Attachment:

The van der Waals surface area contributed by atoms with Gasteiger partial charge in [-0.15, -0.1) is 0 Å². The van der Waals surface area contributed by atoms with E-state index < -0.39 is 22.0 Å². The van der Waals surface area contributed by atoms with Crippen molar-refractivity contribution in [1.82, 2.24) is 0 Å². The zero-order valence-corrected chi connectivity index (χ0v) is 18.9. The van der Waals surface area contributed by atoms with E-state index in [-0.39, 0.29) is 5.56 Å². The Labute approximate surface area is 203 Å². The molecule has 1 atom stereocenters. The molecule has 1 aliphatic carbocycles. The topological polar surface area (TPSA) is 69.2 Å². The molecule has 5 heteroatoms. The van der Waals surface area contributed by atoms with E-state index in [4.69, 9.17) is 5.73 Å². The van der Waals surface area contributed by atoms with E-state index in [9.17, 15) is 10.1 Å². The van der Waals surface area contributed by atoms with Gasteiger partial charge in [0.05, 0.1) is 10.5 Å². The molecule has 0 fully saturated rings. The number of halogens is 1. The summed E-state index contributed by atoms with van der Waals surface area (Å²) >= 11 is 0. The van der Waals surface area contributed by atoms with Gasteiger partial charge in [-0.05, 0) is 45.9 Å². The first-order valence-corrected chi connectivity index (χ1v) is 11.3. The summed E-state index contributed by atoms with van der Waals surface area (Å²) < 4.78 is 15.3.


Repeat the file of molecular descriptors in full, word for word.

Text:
The van der Waals surface area contributed by atoms with Gasteiger partial charge in [-0.15, -0.1) is 0 Å². The van der Waals surface area contributed by atoms with E-state index < -0.39 is 22.0 Å². The van der Waals surface area contributed by atoms with Crippen molar-refractivity contribution in [1.82, 2.24) is 0 Å². The zero-order valence-corrected chi connectivity index (χ0v) is 18.9. The van der Waals surface area contributed by atoms with E-state index in [-0.39, 0.29) is 5.56 Å². The Labute approximate surface area is 203 Å². The molecule has 1 atom stereocenters. The molecule has 1 aliphatic carbocycles. The topological polar surface area (TPSA) is 69.2 Å². The molecule has 5 heteroatoms. The van der Waals surface area contributed by atoms with E-state index in [4.69, 9.17) is 5.73 Å². The van der Waals surface area contributed by atoms with E-state index in [9.17, 15) is 10.1 Å². The van der Waals surface area contributed by atoms with Gasteiger partial charge in [0.05, 0.1) is 10.5 Å². The molecule has 0 fully saturated rings. The number of halogens is 1. The summed E-state index contributed by atoms with van der Waals surface area (Å²) >= 11 is 0. The van der Waals surface area contributed by atoms with Gasteiger partial charge in [-0.05, 0) is 45.9 Å². The first-order valence-corrected chi connectivity index (χ1v) is 11.3. The summed E-state index contributed by atoms with van der Waals surface area (Å²) < 4.78 is 15.3.